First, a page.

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Doorstop interview, Flying Fruit Fly Circus School, Albury
1 May 2009
GARRETT: Thanks everybody for coming out this morning as we make a really important announcement here for support of some $3.7 million for the Flying Fruit Fly Circus refurbishment and development of the facility here in Albury as part of the Government's infrastructure support and investment - some $800 million of support of infrastructure projects right around Australia. These projects are important because in a difficult economic period we need to provide the opportunities for local employment and for local projects which have not only benefits to community immediately but also, with this particular facility, benefits for the longer term.
I have always very much appreciated the work that is done at this circus school and the work the Fruit Flies do generally. They are a national and internationally renowned performance outfit in circus arts and we see providing this kind of support for this great organisation as being not only absolutely essential in a time of economic difficulty but also provide a significant boost to the region and continue to build the reputation and the use of this facility by people who engage with the Flying Fruit Fly Circus.
This is a really good day for the region. I do want to acknowledge the very constructive roles that have been played by both the Albury Council and also the Wodonga Council. I think that you have got a community here which recognises that this is a terrific institution. It provides the opportunity for local kids to learn circus arts. It also provides the opportunity for kids from other parts of Australia to come and have that learning as well.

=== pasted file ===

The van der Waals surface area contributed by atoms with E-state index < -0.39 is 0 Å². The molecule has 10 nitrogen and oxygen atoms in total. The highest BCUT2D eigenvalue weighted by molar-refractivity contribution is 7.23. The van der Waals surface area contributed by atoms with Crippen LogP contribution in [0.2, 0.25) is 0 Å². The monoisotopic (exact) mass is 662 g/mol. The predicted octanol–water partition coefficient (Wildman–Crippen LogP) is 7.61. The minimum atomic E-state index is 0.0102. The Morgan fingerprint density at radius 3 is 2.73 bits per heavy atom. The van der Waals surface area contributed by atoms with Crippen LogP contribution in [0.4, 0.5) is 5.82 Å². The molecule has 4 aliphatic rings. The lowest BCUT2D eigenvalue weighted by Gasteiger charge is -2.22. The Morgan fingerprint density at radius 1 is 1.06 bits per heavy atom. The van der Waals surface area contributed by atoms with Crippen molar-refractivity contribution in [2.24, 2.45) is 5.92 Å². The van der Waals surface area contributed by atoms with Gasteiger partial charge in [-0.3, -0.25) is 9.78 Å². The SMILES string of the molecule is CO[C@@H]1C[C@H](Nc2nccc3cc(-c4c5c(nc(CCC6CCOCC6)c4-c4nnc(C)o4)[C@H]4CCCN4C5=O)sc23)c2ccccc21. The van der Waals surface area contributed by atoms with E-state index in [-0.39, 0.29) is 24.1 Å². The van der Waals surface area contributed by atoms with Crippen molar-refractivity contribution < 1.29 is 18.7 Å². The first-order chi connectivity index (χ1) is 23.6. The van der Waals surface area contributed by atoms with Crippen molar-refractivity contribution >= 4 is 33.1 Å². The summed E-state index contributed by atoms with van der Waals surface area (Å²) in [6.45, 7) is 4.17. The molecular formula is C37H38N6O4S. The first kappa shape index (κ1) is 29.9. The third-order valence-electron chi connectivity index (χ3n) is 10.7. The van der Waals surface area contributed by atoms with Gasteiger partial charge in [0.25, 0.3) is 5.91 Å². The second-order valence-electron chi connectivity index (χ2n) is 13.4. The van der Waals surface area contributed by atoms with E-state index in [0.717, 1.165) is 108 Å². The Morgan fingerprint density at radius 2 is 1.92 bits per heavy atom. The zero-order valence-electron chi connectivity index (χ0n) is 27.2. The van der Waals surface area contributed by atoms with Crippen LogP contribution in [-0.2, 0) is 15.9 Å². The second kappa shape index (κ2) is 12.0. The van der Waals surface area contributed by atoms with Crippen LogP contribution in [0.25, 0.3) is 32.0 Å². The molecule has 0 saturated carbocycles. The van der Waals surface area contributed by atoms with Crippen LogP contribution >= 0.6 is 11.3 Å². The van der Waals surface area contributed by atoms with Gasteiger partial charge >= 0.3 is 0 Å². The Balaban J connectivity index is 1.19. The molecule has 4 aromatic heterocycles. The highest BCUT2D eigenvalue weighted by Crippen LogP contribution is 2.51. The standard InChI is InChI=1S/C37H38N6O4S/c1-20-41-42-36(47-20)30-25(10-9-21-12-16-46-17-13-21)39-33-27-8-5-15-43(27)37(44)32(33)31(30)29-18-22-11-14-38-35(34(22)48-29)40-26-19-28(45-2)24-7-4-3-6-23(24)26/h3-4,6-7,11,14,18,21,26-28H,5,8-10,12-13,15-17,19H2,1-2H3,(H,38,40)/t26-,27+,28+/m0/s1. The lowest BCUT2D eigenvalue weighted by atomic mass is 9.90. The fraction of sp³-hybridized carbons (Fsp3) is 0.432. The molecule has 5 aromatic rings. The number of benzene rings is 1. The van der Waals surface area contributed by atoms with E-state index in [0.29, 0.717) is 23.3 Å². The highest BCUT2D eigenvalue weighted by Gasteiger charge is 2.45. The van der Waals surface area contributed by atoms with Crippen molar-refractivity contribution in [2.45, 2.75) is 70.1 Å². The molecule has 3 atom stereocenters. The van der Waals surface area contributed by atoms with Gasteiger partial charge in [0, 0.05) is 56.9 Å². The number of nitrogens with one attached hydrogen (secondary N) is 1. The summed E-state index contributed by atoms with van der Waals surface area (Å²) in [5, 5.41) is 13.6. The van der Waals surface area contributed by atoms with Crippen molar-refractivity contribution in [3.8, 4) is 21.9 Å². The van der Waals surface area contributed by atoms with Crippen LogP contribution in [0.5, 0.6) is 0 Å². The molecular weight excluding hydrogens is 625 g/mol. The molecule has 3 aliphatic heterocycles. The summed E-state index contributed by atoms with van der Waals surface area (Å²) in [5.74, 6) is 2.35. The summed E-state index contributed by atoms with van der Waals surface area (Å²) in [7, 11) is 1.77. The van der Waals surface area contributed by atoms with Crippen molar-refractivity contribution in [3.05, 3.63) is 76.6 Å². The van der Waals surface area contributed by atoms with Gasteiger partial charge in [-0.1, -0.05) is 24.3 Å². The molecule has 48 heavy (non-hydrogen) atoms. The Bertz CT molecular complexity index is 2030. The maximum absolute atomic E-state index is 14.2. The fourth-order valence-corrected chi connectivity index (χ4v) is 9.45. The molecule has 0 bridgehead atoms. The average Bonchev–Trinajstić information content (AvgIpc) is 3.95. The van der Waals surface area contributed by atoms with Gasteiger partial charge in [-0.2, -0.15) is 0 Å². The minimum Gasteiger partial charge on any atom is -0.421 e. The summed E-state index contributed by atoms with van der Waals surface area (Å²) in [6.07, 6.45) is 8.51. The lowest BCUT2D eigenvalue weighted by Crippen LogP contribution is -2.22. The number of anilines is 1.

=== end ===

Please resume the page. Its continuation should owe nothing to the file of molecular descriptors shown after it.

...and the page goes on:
It adds to the cultural richness of the region and by investing some $3.7 million, this will enable the Fruit Flies to do what they do even better in the future.
Happy to take questions.
JOURNALIST: Minister, are you going to be taking a look at the Murray River while you are here?
GARRETT: I won't specifically be going to the Murray, although I have got another event later on.
We remain very, very aware of the kind of challenges that are faced along the river system, including through the Basin. Like everyone else I think I would have loved to have seen more spring and summer rain. But we didn't get as much of it as we would have liked in the lower end of the Basin - we did get some at the top end of the Basin. And it will continue to be a focus for the Government.
JOURNALIST: One of the issues which a lot of people in the community feel has been overlooked with relation to the River is it is currently contaminated, 600 kilometres, with blue-green algae, and so far we have had a hotline set up with the New South Wales government and that is it. You can't drink it, you can't swim in it.
GARRETT: The blue-green algae is an event which is of concern - there is no doubt about that. And I know communities would be aware of it here. The Government has, as you know, established a specific committee to make sure that whatever measures can be taken to address that particular outbreak, that you are witnessing at the moment, will be happen in an appropriate way.
Let's not gild the lily at all here when we answer a question like this. Our river system is in a state of significant stress. We desperately need substantial regular long-term, as well, rainfall. We are not getting it. We are not getting the precipitation into the system. These outbreaks, I am confident, are being effectively monitored and managed but we will continue to see them so long as the system continues to bear the brunt of both the drought, likely climate change impacts, and the long-term stresses that it is experiencing.